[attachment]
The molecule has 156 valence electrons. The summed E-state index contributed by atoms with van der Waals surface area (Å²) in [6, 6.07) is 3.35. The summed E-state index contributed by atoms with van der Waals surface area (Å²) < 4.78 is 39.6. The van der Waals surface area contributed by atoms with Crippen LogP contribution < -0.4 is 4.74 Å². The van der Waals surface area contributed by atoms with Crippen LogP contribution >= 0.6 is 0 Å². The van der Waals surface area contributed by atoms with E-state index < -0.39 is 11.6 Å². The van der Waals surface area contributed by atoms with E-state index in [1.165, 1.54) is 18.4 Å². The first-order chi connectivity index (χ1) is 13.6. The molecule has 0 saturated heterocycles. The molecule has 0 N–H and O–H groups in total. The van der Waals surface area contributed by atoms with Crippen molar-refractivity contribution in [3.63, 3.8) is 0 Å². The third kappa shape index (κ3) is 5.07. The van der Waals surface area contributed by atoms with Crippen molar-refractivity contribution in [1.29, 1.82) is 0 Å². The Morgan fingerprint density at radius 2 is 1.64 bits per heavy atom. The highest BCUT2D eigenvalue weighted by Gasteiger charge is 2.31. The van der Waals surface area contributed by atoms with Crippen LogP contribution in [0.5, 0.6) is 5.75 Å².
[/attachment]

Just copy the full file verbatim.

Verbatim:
The molecule has 156 valence electrons. The summed E-state index contributed by atoms with van der Waals surface area (Å²) in [6, 6.07) is 3.35. The summed E-state index contributed by atoms with van der Waals surface area (Å²) < 4.78 is 39.6. The van der Waals surface area contributed by atoms with Crippen LogP contribution < -0.4 is 4.74 Å². The van der Waals surface area contributed by atoms with Crippen LogP contribution >= 0.6 is 0 Å². The van der Waals surface area contributed by atoms with E-state index < -0.39 is 11.6 Å². The van der Waals surface area contributed by atoms with E-state index in [1.165, 1.54) is 18.4 Å². The first-order chi connectivity index (χ1) is 13.6. The molecule has 0 saturated heterocycles. The molecule has 0 N–H and O–H groups in total. The van der Waals surface area contributed by atoms with Crippen molar-refractivity contribution in [3.63, 3.8) is 0 Å². The third kappa shape index (κ3) is 5.07. The van der Waals surface area contributed by atoms with Crippen molar-refractivity contribution in [1.29, 1.82) is 0 Å². The Morgan fingerprint density at radius 2 is 1.64 bits per heavy atom. The highest BCUT2D eigenvalue weighted by Gasteiger charge is 2.31. The van der Waals surface area contributed by atoms with Crippen LogP contribution in [0.5, 0.6) is 5.75 Å².